It’s been a while now since The Sims 4 released the brand new Snowy Escape expansion pack. If you already own it, you’ll be well acquainted with the pack’s assets and features by now.
From hiking up Mt. Komorebi (once you figure out how to actually do it) to the beautiful build/buy items that came with the pack, Snowy Escape is the perfect feel-good distraction during a time that is vastly unpleasant.
The world of Mt. Komorebi is based on Japan, something which is very visible in the build/buy items that came with the pack.
Shoji doors in the Sims 4 Snowy Escape
One of the traditional architectural elements that came with the pack is Shoji doors and windows. A whole lot of them.
On their own, they are gorgeous additions to many builds, but there is just one slight problem. Okay, maybe not a problem so much. A slight bone of contention.
The already open Shoji doors that came with the Sims 4: Snowy Escape expansion pack….well, they just aren’t always the right size.
Luckily, with so many Shoji windows to choose from, there is an easy solution: just build your own. You won’t need any custom content or mods to customise your own Shoji doors in The Sims 4 – only the Snowy Escape pack.
How to customise your own Shoji doors in The Sims 4
You will need to know your way round build cheats in The Sims 4, but other than that, the process is super simple. This method is only for creating Shoji sliding “doors” that already open.
These are not actually doors at all. Your Sims won’t be opening or closing the ‘doors’, but the walkway will be completely usable. This is useful for creating an open-plan flowing space, without the restrictions of the sliding doors being a certain width apart.
If you are building with the shortest wall height, you might want to go up a level just to grab the taller Shoji windows. Top tip: If you build a small basement, you can simply set these to the tallest wall heights so that you can easily grab the windows you need.
To create your own custom Shoji doors in The Sims 4 Snowy Escape, start by drawing a wall where you want the ‘doors’ to go. Don’t worry about painting it, it will be removed later. This tutorial also assumes you are familiar with the most common Sims 4 build cheats, like turning moveobjects on.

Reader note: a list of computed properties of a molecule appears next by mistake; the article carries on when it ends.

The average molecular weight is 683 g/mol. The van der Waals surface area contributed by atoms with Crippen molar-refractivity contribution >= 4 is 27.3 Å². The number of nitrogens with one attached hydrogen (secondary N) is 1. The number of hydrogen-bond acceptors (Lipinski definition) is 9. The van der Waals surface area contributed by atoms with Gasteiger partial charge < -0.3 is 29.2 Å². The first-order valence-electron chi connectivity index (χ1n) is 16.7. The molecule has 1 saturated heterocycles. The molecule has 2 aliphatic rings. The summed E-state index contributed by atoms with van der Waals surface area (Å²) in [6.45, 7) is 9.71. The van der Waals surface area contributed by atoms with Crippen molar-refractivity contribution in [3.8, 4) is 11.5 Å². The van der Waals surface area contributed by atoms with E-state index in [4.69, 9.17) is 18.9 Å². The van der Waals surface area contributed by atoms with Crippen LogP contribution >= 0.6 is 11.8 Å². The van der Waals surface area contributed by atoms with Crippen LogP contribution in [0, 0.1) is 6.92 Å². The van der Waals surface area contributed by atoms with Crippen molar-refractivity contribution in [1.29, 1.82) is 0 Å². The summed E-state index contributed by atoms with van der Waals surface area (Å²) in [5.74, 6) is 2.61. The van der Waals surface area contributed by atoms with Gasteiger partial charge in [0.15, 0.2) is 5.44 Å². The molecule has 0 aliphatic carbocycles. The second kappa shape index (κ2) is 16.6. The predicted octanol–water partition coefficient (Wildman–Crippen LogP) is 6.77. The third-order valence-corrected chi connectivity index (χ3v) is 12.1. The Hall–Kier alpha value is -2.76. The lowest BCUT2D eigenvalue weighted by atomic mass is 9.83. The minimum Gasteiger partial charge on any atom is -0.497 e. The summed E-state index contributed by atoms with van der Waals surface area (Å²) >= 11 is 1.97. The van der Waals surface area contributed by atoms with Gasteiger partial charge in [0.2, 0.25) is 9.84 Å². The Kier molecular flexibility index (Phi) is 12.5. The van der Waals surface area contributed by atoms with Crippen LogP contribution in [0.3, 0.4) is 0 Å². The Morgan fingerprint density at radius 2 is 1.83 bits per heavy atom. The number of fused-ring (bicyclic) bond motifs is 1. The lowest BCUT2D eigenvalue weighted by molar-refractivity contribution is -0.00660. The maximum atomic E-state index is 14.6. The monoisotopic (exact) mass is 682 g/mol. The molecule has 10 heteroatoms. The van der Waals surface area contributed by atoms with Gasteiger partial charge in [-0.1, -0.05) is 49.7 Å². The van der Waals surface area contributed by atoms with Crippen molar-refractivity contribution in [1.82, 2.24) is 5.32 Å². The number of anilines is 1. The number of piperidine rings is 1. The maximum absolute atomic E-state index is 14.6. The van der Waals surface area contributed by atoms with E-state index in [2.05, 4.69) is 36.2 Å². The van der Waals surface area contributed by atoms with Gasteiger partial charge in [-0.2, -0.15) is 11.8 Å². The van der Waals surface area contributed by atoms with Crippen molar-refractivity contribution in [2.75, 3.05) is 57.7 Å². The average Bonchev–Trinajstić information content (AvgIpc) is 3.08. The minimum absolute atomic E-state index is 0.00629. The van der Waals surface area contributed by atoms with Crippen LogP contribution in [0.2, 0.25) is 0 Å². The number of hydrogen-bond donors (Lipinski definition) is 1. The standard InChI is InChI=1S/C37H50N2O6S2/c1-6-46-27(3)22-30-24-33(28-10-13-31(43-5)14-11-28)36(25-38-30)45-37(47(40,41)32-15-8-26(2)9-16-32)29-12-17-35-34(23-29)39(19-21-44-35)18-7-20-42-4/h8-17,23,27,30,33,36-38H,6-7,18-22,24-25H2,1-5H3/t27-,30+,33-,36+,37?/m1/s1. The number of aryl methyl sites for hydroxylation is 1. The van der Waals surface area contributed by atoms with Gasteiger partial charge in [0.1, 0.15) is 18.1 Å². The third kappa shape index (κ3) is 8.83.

Now, place your Shoji ‘doors’ (the windows) as far apart as you would like the doors to be. Then, use the spandrel tool to place a spandrel between the two windows. The beam from The Sims 4 Seasons expansion pack looks neat, but other spandrels will work, too. It’s entirely down to personal preference.
For now, you only need to place the spandrel between the two windows – we’ll work with the walls above later. Alternatively, you can also leave the walls intact and bookend them with columns. This is only an option if you are not going to downsize the windows (more on that below).
This is where things can be a bit tricky, because there are some limitations to this method, but nothing a few build tricks can’t fix.
If you are building using platforms and the lowest wall height, there can be some spacing issues underneath the ‘doors’. Using the shortest windows can result in the opposite (spacing issues above the windows). You can see an example of these issues in the screenshots below.
Using the taller Shoji windows as your doors should eliminate most of these problems, but that can also result in clipping on the second floor, if you have one.
You can place the windows on platforms to get around some of these issues as illustrated above. You can then decorate the platforms with plants or water features or anything else you see fit. However, that might not fit your build style.
Another useful workaround is to downsize the windows using the [ key. Don’t worry if you see the windows clipping in the wall, this will be deleted anyway. Move the windows up/down the wall using the 9/0 keys on your keyboard.
Remember, unlike your foolish tutor did in these screenshots, the windows do not need to go all the way to top of the wall since the beam will fill part of the gap.
Once you are happy with the layout, you can either use the spandrel tool to replace the wall, or use the sledgehammer tool to delete the wall behind the window (make sure you highlight just the wall and not the window) and then add the spandrel.
Different methods will give you different results. Any gaps that remain visible can be hidden with some crafty plant placings. Building your own Shoji doors in The Sims 4 this way can be a little bit frustrating at first, but it’s well worth it for those unique looks with larger or much smaller spaces that just don’t fit with what the pack gave us.
Antoinette is a recovering journalist, having written for Sports Illustrated, The Guardian, Daily Maverick and others. She has won multiple SAB Journalist of the Year awards, across a variety of categories. She thinks it’s strange writing about herself in the third person, unless she’s playing as herself in The Sims…which she’s been doing for over 20 years.